To kick off my attempt at becoming a reviewer of indie authors and a blogger, I’ve read and reviewed Jenna Johnson’s novel Faelorehn. I’m very thankful for the opportunity, and honored to be asked to be a guest blogger. I have to shamelessly plug her novel Faelorehn a bit and say I’m so glad I contacted Jenna about her novel after having read her post on goodreads.com. I really enjoyed the story and am looking forward to reading more of the series. The thing with this series that really caught my attention is it is not like everything out there that is in the mainstream! Sure there are fairies and the main character Meghan learns she is part of this whole new world she is just discovering. Sure she falls for the boy that is different (and gorgeous) and is going to help her understand her place in this new world. But guess what, this girl is strong and not wishy-washy like some other characters I’ve been reading out there in mainstream.

To keep things rolling in terms of reading and reviewing indie authors I’ve already been in touch with a couple other indie authors. For example LM Stull, author of A Thirty-Something Girl, and Darcy Town, author of Wastes of Space, and I will be reading a novel by each within the next few weeks. After I’ve read and reviewed their novels I hope to interview them as well and add the interviews to my blog.

As to what types of books I read, I read a variety of genres and don’t stick to any one thing. I do tend to read more Young Adult novels than anything else. That I admit freely. I’m not ashamed to read Young Adult novels although some people don’t understand the appeal. I guess because there always seems to be a lot of hope and chances to take risks that you don’t see as often in adult novels. There are also times when chances have been taken and even if there is failure there is still a chance to pick yourself up and start over without completely turning your life upside down. In addition to Young Adult novels, I enjoy Science Fiction, Dystopian novels, Urban Fantasy and Paranormal Romances. I really like novels that are in the Young Adult area that contain Science Fiction, are dystopian and have elements of fantasy and romance in them. A conglomeration of all of those elements has me on board no questions asked! Historical fiction is also a favorite for me is because I like to have that little window in one time period and see just what things were like in another era. I love to see the customs, the dress codes, the manners and the speech of a time completely different than the one I live in now.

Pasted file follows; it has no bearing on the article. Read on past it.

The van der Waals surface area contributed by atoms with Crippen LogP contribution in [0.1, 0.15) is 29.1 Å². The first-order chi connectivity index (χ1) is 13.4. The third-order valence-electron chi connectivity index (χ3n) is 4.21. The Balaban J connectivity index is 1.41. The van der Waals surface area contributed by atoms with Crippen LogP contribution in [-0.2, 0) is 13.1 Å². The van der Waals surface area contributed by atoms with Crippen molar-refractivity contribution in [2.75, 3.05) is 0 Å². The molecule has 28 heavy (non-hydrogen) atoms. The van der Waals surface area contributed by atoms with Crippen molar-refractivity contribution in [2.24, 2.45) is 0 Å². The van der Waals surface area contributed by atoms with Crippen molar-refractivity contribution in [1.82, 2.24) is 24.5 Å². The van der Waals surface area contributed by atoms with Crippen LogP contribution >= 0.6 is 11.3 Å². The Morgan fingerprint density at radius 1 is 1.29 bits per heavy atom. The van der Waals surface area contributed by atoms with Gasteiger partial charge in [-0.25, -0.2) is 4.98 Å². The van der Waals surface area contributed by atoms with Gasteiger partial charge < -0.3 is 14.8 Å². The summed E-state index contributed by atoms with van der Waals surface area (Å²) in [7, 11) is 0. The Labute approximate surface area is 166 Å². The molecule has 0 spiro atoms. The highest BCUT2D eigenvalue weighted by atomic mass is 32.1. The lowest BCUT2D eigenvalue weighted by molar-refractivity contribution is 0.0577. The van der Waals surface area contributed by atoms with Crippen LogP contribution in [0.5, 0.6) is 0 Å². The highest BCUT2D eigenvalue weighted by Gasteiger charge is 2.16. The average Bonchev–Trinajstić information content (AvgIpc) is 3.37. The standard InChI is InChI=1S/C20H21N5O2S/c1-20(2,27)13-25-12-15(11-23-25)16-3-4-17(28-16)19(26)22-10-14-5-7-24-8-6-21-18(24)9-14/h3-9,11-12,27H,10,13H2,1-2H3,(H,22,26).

If any indie authors were looking to contact me about reading a book they think may be in an area of interest to me I welcome them. I can be reached at my blog areadersaddiction.blogspot.com or via email at skinnieminne@gmail.com

Once again I thank Jenna for being so kind in being the first author I’ve reviewed and interviewed. The experience has been wonderful and I hope to continue helping her get her books out there and to help other authors as well!

* * *

You’re very welcome Amanda!  And thank you for taking the time to answer some of these questions.   Here I was all this time, thinking it was the book review bloggers that were hard to find!  I wish you well in the future and I as always, happy reading ;).

-J.E. Johnson

Monday, June 25, 2012

Author Spotlight: Interview with David McGowan

1. Quickly, give us the title and genre of your book and a 30-word or less tagline:

The Hunter Inside – A serial killer thriller with a supernatural twist, packed with suspense and psychological horror! Fast paced with real menace!

2. Who is your intended audience and why should they read your book?

Grown-ups who are not afraid of books with a little bit of the fear factor in them!

3. How did you come up with the title of your book or series?

It’s a tough one to answer, but I think it came about because of the fact that the characters in the novel are being stalked, or hunted, by someone or something that can get inside their heads. Therefore, the novel is about the hunter being inside the characters, and vice versa.

4. Who is your favorite character from your book and why?

My favourite character is Sandy Myers. She is the mother of twin boys, works, and is completely 100% focussed on her family and their futures. She is on the cover of the book!

5. How about your least favorite character?  What makes them less appealing to you?